Fairplay fire company fracas a symptom of other woes

November 24, 2008|By TIM ROWLAND

Every couple of years, for the past three decades, a brushfire of sorts has broken out in one of Washington County's fire houses, and for every couple of brushfires the County Commissioners have vowed to get a handle on the independent, decentralized emergency services system that creates these brushfires in the first place.

They never do, of course, but it usually leaves them with a nice new study to place on a shelf, so at least the consulting industry economy gets a boost.

It would all be rather amusing, were life and property not on the line.

Firefighting in Washington County is all over the board. Some companies are stunningly efficient and professional, while others are glorified social clubs that happen to own a couple of fire trucks -- or as they say in the business, "apparatus."

Community ambulance companies are often separate from fire companies, and as we've seen, the two don't always get along. Some companies are ridiculously close to each other, while some areas of the county have little coverage at all. Most emergency-services companies want county money, but they don't want to give up local control.


In short, it's a mess and will continue to be a mess until the county decides to step in.

The latest meltdown comes courtesy of Fairplay, where the memberships of some volunteers -- who apparently posed a potential threat to the entrenched leadership -- were not renewed.

The cover story was that these firefighters did not pay their dues. But then it turns out that the annual dues are only $1, which causes that spin to go up in smoke.

Serious firefighters have weighed in, saying the company is more interested in society than in professionalism. They cringe when behavior at the fire halls is more endemic of a sorority than a highly trained response team.

While that may seem odd, it pays to remember that these outfits have traditionally -- along with fire fighting -- been the social hubs of the communities they serve. It also pays to remember that there is some value in that, especially as people in today's electronic age become more and more isolated.

The challenge is to make the companies as professional as can be, without simply converting them into cold, bureaucratic outposts that are unwelcoming to the public and public gatherings.

The other challenge is to create a uniformity of service without penalizing those companies that have a stellar record of operation. Some companies are probably operating more efficiently without county control than they could with it. Others are scary close to operating on a wing and a prayer, due to poor management, a lack of funding, a lack of volunteers or all three.

The commissioners are understandably shy about mixing it up with this emergency services hot potato, in part due to politics, and in part because the issues are so multifaceted and complex.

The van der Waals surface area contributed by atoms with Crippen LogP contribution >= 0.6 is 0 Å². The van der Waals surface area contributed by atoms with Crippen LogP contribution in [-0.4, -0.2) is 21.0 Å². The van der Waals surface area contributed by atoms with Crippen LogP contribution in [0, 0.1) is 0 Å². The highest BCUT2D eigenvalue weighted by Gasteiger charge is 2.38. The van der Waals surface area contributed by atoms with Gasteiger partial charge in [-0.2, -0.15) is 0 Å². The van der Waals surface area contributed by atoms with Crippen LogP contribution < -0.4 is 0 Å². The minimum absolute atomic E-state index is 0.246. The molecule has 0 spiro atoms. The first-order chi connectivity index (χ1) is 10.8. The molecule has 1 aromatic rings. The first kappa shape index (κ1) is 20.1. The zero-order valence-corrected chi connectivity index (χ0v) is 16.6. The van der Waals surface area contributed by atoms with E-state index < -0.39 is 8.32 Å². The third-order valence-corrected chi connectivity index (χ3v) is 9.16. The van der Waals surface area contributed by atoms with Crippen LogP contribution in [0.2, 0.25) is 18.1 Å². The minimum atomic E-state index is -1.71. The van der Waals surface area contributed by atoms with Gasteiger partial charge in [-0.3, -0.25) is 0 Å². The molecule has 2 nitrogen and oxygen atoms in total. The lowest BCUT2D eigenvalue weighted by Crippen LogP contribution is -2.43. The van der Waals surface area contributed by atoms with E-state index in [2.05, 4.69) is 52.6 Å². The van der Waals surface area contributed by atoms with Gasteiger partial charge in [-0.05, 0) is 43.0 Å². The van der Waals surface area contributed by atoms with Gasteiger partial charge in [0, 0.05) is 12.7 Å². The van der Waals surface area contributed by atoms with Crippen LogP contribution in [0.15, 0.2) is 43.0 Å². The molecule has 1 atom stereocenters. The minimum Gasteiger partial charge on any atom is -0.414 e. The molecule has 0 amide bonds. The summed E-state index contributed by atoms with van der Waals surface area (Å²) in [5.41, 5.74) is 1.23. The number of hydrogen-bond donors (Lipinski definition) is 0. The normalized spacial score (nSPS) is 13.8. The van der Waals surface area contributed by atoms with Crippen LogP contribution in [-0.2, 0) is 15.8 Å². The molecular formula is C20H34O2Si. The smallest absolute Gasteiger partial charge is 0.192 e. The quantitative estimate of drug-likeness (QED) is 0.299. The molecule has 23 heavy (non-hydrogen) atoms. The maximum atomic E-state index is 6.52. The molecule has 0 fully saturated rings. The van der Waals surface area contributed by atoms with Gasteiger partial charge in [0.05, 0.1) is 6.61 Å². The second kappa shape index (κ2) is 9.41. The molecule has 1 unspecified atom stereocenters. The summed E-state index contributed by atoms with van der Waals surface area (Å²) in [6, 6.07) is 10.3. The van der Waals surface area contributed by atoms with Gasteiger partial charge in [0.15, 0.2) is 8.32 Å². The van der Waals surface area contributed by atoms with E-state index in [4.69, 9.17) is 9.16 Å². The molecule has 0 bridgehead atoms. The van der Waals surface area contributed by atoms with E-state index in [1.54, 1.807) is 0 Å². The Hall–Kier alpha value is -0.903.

But the bottom line is that fire and rescue companies have had three decades to right their own ship, and for whatever reasons, have been unable to do so. Instead, we continue to hop from one scandal, or pseudo-scandal, or catfight to another, with no resolution in sight.

The county needs to be that resolution, and if that steps on some well-meaning toes, it cannot be helped. Clearly there is a divide between the uber-professional firefighters who are dead-serious about their work, and those who fondly remember the more casual days of yore.

There are also divides between the haves and have nots, divides in funding mechanisms, divides in turf, divides in billing procedures -- the list goes on and on.

Those who live far out in the country can never expect the same level of service as those near population centers, but the goal should be reasonably equal protection for every county citizen at a reasonably equal cost.

For this, the county's first step should be a systemwide audit -- and this means an accounting of every last penny in and out of the system, not just some shallow report by a disinterested consultant out of Utica, or somewhere.

Good reporters are always taught to follow the money, and when considering an overhaul of the county fire system, this is a useful axiom to employ. A lot of companies would not be happy with a strict accounting, and there's a reason for that: Something is going on that, even if not technically wrong, would cause public embarrassment.

Those companies that are scrupulous in their operations and aces in their fundraising might also be reluctant, if only because they fear that the county might take a role as "redistributor in chief" and try to use their money to prop up other, poorer companies.

Be that as it may, a professional accounting of the system is key, if we are ever to achieve a truly professional, countywide firefighting network. We might long for the days when volunteers were plentiful and when fire halls were buzzing hubs of community activity.

But those days are waning, and there is too much money, too many lives and too much property at stake to pretend otherwise.

Tim Rowland is a Herald-Mail columnist.

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